The Sveriges Riksbank Prize in Economic Sciences in memory of Alfred Nobel, was awarded to Claudia Goldin, professor of economics at Harvard University, on October 9th 2023 for ‘having advanced our understanding of women’s labour market outcomes’. The recognition of Claudia Goldin’s work is expected to strengthen the discourse around gender inequalities in the Indian labour market too. Although Goldin’s work majorly focuses on high income economies, it holds important insights for the gender differences in labour market returns in India. Her work underscores the need for data collection and evidence generation on identity-based differences in labour market outcomes and critiques identity-insensitive policy-making. Using PLFS 2021-22 data, this blog explores the nature and quality of work that women in India are engaged in and how it is influenced by demographic and socio-economic factors.

In India, along with the low female workforce participation rate at 25% (PLFS 2021-22), another major concern is women’s engagement in job opportunities of poor quality in terms of wages and other benefits. A striking feature of the Indian labour market is the overwhelming presence of women engaged as unpaid family workers. According to Periodic Labour Force Survey 2021-22, 37% (all India) of total employed women are working as unpaid family workers and this percentage rises up to 43% in case of rural women. Unpaid family workers are those who are working without any pay or profit in a family operated farm or a business owned by any household member with whom the person is related by kinship/marriage/adoption etc. The unpaid family workers are considered to be part of the labour force and their contribution gets counted in national income, but their work doesn’t get remunerated and the profit belongs to the owner of the family business. The worker engages and contributes to the business considering it a part of household responsibility/obligation. Thus, in spite of being a part of the workforce, this form of engagement isn’t expected to lead to financial empowerment due to the absence of remuneration unlike the mainstream labour market activities. This non-monetized nature of the activities of unpaid family workers leads to lack of recognition of women’s work and women’s agency and often leads to underreporting of women’s work. Thus, understanding the factors influencing women’s decision to work as unpaid workers in family businesses and hindering them from entering paid work opportunities is imperative to enable informed policy-making for ensuring remunerative engagement of these women.


Women’s engagement as unpaid family workers is concentrated in agriculture and related activities, as 89% of them are in these farm-related activities. However, women’s participation as unpaid family workers differs by demographic variables like age-group, education level, skill training, care responsibilities and also characteristics of the households. The share of working women engaged as unpaid family helpers is much higher at 47% among those aged between 15-25 years, as compared to 34-38% among the older age-cohorts. This reflects that social norms are more restrictive for younger women when it comes to working outside the family. The education level also influences women’s working status. The share of working women engaged in unpaid family business is highest at 42% among those who are illiterate. Although, the share goes down with rise in education level, a share as high as 37% of working women with middle to higher-secondary level of education and 13% of working women with as highly qualified as graduates, post-graduates and above, are engaged as unpaid helpers in family businesses. This fact points towards the lack of paid job opportunities for those with mid to high-levels of education, along with constraining social norms. The PLFS data however indicates that those who received formal vocational training are less likely to work as unpaid family workers and tend to engage in remunerative engagements. This is indicated by the share of working women with formal vocational training engaged as unpaid family workers which is 10%,  much lower than others.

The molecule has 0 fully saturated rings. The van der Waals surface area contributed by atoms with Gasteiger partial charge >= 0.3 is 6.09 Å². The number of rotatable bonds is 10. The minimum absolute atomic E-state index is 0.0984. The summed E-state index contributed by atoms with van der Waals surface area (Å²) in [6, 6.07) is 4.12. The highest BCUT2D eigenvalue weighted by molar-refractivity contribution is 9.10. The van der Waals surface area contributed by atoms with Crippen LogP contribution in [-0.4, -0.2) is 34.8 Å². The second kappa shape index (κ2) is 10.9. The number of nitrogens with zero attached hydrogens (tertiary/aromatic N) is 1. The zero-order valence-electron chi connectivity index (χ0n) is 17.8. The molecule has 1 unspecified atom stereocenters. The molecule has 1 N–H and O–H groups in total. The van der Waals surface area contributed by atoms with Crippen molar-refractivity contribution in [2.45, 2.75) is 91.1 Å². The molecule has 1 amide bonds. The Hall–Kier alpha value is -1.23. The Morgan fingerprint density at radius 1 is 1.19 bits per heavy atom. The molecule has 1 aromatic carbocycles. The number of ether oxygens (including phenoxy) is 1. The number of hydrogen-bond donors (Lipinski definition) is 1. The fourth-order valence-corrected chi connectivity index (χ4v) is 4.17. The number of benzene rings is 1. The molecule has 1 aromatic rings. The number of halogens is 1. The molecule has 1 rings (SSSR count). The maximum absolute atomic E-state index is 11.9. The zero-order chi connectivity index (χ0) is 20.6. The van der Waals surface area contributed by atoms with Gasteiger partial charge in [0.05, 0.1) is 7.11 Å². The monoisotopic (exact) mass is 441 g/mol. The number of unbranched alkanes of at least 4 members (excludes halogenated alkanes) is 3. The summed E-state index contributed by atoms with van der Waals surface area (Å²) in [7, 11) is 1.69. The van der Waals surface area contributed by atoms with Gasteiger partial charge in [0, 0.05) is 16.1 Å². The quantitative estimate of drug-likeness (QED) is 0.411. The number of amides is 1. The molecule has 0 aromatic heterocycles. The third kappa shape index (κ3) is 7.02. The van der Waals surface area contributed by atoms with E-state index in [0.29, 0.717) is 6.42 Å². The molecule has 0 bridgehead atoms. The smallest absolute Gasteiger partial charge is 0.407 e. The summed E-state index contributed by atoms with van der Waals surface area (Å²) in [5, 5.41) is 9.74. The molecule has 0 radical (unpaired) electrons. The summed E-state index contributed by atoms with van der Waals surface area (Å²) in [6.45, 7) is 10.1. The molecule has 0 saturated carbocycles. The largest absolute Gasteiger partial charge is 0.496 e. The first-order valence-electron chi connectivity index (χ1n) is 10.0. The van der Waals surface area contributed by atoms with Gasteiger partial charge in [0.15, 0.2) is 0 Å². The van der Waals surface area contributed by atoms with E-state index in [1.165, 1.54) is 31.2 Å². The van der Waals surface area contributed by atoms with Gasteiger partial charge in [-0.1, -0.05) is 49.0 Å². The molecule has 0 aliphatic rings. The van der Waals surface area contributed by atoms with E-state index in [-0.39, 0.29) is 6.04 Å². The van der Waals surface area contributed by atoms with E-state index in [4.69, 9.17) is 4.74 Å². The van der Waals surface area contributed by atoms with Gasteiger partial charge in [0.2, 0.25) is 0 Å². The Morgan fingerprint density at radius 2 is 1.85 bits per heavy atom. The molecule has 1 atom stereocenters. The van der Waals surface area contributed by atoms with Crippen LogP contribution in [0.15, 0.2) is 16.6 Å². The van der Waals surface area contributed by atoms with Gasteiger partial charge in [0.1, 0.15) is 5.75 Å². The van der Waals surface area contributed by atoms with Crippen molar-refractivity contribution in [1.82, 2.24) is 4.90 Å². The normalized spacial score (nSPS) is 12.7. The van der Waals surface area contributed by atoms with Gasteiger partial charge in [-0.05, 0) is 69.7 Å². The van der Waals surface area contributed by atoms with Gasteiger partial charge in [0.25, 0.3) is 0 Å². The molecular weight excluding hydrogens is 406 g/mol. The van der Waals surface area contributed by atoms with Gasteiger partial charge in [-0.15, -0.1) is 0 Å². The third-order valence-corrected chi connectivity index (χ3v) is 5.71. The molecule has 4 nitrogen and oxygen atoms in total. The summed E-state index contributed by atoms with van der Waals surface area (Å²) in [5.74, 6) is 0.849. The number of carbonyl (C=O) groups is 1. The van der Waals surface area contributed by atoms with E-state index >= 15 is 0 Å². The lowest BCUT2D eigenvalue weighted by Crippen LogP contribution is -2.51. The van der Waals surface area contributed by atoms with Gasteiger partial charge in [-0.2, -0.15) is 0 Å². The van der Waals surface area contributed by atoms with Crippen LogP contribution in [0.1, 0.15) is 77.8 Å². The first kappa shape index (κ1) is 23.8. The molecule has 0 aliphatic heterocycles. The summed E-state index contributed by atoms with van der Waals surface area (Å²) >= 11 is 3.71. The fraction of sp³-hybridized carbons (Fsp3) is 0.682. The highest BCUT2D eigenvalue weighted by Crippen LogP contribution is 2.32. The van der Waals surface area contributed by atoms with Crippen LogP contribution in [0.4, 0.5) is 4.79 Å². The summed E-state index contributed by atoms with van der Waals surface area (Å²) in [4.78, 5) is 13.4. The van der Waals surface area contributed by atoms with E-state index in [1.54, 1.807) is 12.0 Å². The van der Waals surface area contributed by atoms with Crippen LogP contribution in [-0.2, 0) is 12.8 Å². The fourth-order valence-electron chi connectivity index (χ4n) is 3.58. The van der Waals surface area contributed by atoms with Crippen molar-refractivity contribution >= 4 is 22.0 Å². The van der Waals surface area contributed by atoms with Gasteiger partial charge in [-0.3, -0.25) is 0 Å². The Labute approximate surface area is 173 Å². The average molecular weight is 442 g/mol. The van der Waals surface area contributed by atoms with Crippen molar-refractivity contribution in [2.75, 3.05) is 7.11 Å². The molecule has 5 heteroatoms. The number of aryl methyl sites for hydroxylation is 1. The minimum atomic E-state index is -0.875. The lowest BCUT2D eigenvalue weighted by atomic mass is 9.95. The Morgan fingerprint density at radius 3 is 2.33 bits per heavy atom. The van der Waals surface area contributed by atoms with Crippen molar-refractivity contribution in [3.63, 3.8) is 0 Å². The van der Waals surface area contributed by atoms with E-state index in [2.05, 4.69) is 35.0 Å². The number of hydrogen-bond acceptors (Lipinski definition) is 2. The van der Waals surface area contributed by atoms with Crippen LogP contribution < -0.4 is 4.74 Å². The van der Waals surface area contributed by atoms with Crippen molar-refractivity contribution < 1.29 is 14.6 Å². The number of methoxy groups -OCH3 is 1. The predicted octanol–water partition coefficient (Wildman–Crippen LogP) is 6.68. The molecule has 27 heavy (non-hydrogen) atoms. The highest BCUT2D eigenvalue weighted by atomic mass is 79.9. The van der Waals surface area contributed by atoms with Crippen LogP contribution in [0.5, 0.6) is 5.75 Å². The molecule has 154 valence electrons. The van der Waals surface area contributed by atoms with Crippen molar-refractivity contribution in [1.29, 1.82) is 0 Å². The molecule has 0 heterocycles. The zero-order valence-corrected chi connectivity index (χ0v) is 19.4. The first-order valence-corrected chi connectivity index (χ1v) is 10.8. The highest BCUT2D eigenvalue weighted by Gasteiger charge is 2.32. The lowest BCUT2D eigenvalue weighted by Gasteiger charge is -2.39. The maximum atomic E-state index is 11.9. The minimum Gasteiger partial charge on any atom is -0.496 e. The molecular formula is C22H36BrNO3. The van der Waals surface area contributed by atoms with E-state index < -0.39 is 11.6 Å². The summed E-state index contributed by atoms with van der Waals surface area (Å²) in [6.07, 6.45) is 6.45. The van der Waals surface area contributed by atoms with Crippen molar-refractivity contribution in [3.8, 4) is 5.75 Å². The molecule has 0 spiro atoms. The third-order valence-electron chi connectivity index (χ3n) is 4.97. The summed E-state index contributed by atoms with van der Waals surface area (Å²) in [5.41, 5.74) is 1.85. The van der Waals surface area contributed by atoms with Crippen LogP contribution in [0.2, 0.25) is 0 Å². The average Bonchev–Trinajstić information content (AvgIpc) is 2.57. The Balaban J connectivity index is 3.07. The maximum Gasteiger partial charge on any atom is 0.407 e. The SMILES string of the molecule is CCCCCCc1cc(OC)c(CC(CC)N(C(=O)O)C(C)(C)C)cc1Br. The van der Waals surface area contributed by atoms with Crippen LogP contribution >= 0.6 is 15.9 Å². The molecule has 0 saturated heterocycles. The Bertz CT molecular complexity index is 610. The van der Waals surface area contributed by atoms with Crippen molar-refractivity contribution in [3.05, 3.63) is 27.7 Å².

Along with these characteristics, women’s care responsibilities also influence their decision to work inside or outside their homes. The PLFS 2021-22 shows that the share of working women engaged in family businesses as unpaid helpers is 45% for those with children aged below 5 years, whereas the share is much lower at 34% for others. Additionally, as the household’s income rises, the likelihood of women being engaged as unpaid helpers in family businesses declines. According to the PLFS 2021-22, the share of working women engaged as unpaid family workers is 44% in the lowest income class and the share declines to 26% for those women belonging to the uppermost income class. This is evidently due to the inability of poorer households to hire paid workers from outside and instead have to engage household members in their family businesses.